Updated: Feb 4
Recognizing that any explanation of how the cosmos operates is dependent on, and limited to, the parameters set by the culture I am part of, I offer the following interpretation of our human place in the Universe:
The question of the meaning and purpose of life for our species can be easily understood by the simple observation that human beings are a micro-phenomenon subset of a macro-phenomenon event. The nature of that event is—and inevitably always will be—ultimately unknowable to us in its totality due to the limitations of sapiens intellect, which is dependent on brain function.
Human beings comprehend much of the macrocosm using rational deductions based on scientific methodology, including the hypothesized origins of time-space. The paradigm in which homo sapiens exists is: Time = Space = Matter = Energy.
Once the Great Expansion (Big Bang) was set in motion about 13.8 billion years ago, the Universe went from a state of near-perfect low entropy to a still-ongoing development of high-entropic conditions. The manifest shape and structure of those high-entropic conditions is the subject of that method of human understanding known as science.
As all human knowledge is obtained through the sensory structures of a sapiens-evolving physiology, our place in the cosmos can only be understood through limited observation. So far, this has led us to an awareness that sapiens has a minuscule role in, and an equally minuscule effect on, the totality of the universe. Thus, by simple observation, we are statistically insignificant from a cosmic standpoint.
As sentient beings whose evolved brain capacity has allowed our species to develop self-awareness and a capacity for reasoning (which is an ability to understand cause and effect), we have increasingly sought methods to enhance our biological odds for survival.
The nature of primate instinct centers on group/tribal dynamics and is pyramidal in structure. These inherent traits, combined with an evolving comprehension of our overwhelming vulnerability against cosmic forces, leads us to invent culture.
Culture is created at the tribal level and is structured according to Dunbar’s number which suggests that individuals can maintain stable social relationships only when all members of a group know each other and understand their relationships with each other. This occurs at an observable mean of approximately 150 persons. Beyond that mean, people are socially held together by common mythologies.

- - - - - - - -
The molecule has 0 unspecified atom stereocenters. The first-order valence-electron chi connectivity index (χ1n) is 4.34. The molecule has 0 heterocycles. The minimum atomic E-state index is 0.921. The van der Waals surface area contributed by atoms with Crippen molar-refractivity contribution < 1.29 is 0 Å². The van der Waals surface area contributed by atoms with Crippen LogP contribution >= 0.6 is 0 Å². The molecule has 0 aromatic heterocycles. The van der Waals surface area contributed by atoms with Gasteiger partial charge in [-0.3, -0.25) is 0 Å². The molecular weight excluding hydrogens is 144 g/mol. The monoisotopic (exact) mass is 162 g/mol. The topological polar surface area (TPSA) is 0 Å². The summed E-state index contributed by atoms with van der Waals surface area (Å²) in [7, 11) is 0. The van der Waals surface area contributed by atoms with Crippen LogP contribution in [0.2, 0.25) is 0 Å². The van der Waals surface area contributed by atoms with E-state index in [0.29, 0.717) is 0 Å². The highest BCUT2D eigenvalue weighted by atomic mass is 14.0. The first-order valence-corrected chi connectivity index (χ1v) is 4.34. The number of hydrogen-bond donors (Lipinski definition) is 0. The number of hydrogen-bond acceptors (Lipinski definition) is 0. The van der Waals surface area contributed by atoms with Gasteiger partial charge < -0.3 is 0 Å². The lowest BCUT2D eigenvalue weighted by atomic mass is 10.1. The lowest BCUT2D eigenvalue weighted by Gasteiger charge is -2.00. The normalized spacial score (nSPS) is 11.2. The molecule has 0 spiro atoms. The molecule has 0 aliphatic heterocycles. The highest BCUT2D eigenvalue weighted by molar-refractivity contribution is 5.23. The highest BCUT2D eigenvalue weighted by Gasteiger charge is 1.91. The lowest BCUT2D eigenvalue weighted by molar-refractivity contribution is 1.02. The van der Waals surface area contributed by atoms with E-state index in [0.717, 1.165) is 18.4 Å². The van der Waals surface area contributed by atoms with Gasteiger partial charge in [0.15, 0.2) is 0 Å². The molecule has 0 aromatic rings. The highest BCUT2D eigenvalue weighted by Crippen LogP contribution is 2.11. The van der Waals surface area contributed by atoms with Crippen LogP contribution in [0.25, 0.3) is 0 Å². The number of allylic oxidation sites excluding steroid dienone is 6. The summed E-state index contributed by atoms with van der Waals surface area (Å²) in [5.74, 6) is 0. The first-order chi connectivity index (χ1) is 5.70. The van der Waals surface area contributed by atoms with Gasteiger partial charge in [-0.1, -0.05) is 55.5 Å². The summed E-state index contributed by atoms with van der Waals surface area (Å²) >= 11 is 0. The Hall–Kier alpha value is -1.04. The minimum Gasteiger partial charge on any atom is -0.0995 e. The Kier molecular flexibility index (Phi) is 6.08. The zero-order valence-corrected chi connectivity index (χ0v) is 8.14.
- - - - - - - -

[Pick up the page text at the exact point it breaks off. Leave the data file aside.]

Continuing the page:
Mythologies arise from homo sapiens’ ability to communicate ideas about things not found in the natural world. There are three major paradigms that organize culture, and the first of these is the concept of acquired individual ownership which leads from barter to currency to wealth. Wealth leads to the necessity of enforcement by legitimized power (authority). But the most powerful myth—the one that determines the rationale for enforcing the other two—is religion. Under the auspices of these mythologies—wealth, temporal power, and religion—the norms of any culture are elevated to something supra (or super) human and, therefore, are beyond logical argument, rendering them innately indisputable.
While the tribe/state/nation/empire itself may become the object of quasi-religious fervor, in many cultures, homo sapiens anthropomorphizes the processes of the observed universe into ontological divinities. The persistence of the almost-universal institution of religion among cultures is suggestive of a desire by most human beings to understand time-space from a personalized viewpoint that defines the observer as more cosmically significant than they objectively are.
Mythologies are at the core of all cultural constructs, and where there is compatibility among two or more cultures, and resources are plentiful so that enjoined entities are not threatened with want, there is peaceful interaction. Where control of limited resources is threatened, tribes will rally around their own people, and physical conflict occurs.
And that’s it. All the rest, all the volumes of history, philosophy, and theology ever written, are mere footnotes on the human condition. And yet, we can’t help but keep asking ourselves, “What if …”